If, in step 430 parsing unit 235 determines the command is a yield command, then in step 435 parsing unit 235 waits for any previous commands queued for output to the target consumer to be output to the target consumer. Yield commands are executed by parsing unit 235, but are not output to the target consumer. In embodiments of the present invention in which parsing unit 235 outputs commands directly to the target consumer, without any buffering, step 435 may be omitted. In step 440 parsing unit 235 determines if the yield command is a global yield command, and, if not, parsing unit 235 does not process the next command and selection unit 225 selects a different channel in step 405. If, in step 440 parsing unit 235 determines the yield command is a global yield command, then in step 445 parsing unit 235 updates the yield state information for the target consumer and selection unit 225 selects a different channel in step 405. The yield state information is updated to indicate that the target consumer is yielding. Specifically, in step 445, parsing unit 235 may set a global yield flag corresponding to the target consumer to update the yield state information. In some embodiments of the present invention, command stream unit 130 may be configured to disable global yielding and consumers only yield time remaining in the time slice rather than yielding any future time slices.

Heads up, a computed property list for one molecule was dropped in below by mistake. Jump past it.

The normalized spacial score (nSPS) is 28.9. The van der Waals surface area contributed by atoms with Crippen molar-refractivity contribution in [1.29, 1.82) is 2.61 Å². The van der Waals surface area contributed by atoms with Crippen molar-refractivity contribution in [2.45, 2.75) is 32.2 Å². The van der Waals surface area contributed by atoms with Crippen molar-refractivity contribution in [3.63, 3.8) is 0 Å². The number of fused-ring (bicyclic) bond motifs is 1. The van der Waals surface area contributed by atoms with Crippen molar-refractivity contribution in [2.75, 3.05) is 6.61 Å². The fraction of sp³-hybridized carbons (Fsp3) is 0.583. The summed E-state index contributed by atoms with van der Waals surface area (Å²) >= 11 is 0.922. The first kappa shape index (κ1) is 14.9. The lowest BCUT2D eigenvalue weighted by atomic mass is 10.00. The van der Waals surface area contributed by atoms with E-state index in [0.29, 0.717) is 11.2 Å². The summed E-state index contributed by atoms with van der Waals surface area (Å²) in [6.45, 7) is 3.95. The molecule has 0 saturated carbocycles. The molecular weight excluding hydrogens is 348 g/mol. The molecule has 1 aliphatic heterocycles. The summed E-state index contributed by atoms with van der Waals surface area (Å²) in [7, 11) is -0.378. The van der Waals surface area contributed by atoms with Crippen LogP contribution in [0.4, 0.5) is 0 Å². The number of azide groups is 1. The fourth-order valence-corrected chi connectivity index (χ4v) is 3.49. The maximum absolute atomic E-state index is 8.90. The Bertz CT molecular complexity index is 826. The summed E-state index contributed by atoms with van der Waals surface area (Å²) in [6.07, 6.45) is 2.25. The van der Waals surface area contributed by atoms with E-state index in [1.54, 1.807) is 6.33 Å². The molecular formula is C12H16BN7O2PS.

A selection unit 525 includes a channel table 500 which stores channel state information for each channel that is available for processing. The channel state information may include the target consumer type(s) for each channel, processing priority, time slice duration, or the like. Parsing unit 235 provides a selection unit 525 with yield state information which is used in combination with the channel state information to select a channel for processing, as described in conjunction with